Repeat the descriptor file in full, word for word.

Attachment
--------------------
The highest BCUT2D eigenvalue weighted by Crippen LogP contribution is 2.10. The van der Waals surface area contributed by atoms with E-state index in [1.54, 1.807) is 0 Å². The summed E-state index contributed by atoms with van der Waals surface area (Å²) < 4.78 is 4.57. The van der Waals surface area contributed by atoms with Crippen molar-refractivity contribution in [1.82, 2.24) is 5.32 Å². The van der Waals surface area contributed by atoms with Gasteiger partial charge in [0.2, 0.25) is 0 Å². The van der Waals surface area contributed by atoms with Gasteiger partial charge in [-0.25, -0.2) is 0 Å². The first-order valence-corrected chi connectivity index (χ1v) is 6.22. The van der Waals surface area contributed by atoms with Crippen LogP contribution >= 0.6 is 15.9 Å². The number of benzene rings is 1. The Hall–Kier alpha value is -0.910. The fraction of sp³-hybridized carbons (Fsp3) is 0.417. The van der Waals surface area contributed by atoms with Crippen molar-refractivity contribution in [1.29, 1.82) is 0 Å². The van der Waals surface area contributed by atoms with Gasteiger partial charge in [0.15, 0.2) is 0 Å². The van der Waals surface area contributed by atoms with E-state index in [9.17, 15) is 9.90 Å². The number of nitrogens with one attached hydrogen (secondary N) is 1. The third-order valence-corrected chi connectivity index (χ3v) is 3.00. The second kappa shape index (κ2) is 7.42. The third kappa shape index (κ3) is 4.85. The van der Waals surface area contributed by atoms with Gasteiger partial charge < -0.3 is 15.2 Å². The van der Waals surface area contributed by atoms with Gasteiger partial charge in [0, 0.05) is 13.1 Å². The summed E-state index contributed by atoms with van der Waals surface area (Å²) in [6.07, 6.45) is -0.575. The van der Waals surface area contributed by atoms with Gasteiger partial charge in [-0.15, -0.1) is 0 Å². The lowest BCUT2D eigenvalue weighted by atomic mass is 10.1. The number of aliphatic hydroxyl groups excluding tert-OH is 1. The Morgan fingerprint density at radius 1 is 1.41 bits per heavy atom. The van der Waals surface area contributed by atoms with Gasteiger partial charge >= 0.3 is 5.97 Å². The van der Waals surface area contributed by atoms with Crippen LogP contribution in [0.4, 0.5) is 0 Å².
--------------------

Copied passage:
The highest BCUT2D eigenvalue weighted by Crippen LogP contribution is 2.10. The van der Waals surface area contributed by atoms with E-state index in [1.54, 1.807) is 0 Å². The summed E-state index contributed by atoms with van der Waals surface area (Å²) < 4.78 is 4.57. The van der Waals surface area contributed by atoms with Crippen molar-refractivity contribution in [1.82, 2.24) is 5.32 Å². The van der Waals surface area contributed by atoms with Gasteiger partial charge in [0.2, 0.25) is 0 Å². The van der Waals surface area contributed by atoms with Gasteiger partial charge in [-0.25, -0.2) is 0 Å². The first-order valence-corrected chi connectivity index (χ1v) is 6.22. The van der Waals surface area contributed by atoms with Crippen LogP contribution >= 0.6 is 15.9 Å². The number of benzene rings is 1. The Hall–Kier alpha value is -0.910. The fraction of sp³-hybridized carbons (Fsp3) is 0.417. The van der Waals surface area contributed by atoms with Crippen molar-refractivity contribution in [1.29, 1.82) is 0 Å². The van der Waals surface area contributed by atoms with Gasteiger partial charge in [0.15, 0.2) is 0 Å². The van der Waals surface area contributed by atoms with E-state index in [9.17, 15) is 9.90 Å². The number of nitrogens with one attached hydrogen (secondary N) is 1. The third-order valence-corrected chi connectivity index (χ3v) is 3.00. The second kappa shape index (κ2) is 7.42. The third kappa shape index (κ3) is 4.85. The van der Waals surface area contributed by atoms with Gasteiger partial charge < -0.3 is 15.2 Å². The van der Waals surface area contributed by atoms with Gasteiger partial charge in [0, 0.05) is 13.1 Å². The summed E-state index contributed by atoms with van der Waals surface area (Å²) in [6.07, 6.45) is -0.575. The van der Waals surface area contributed by atoms with Gasteiger partial charge in [-0.15, -0.1) is 0 Å². The lowest BCUT2D eigenvalue weighted by atomic mass is 10.1. The number of aliphatic hydroxyl groups excluding tert-OH is 1. The Morgan fingerprint density at radius 1 is 1.41 bits per heavy atom. The van der Waals surface area contributed by atoms with Gasteiger partial charge >= 0.3 is 5.97 Å². The van der Waals surface area contributed by atoms with Crippen LogP contribution in [0.4, 0.5) is 0 Å².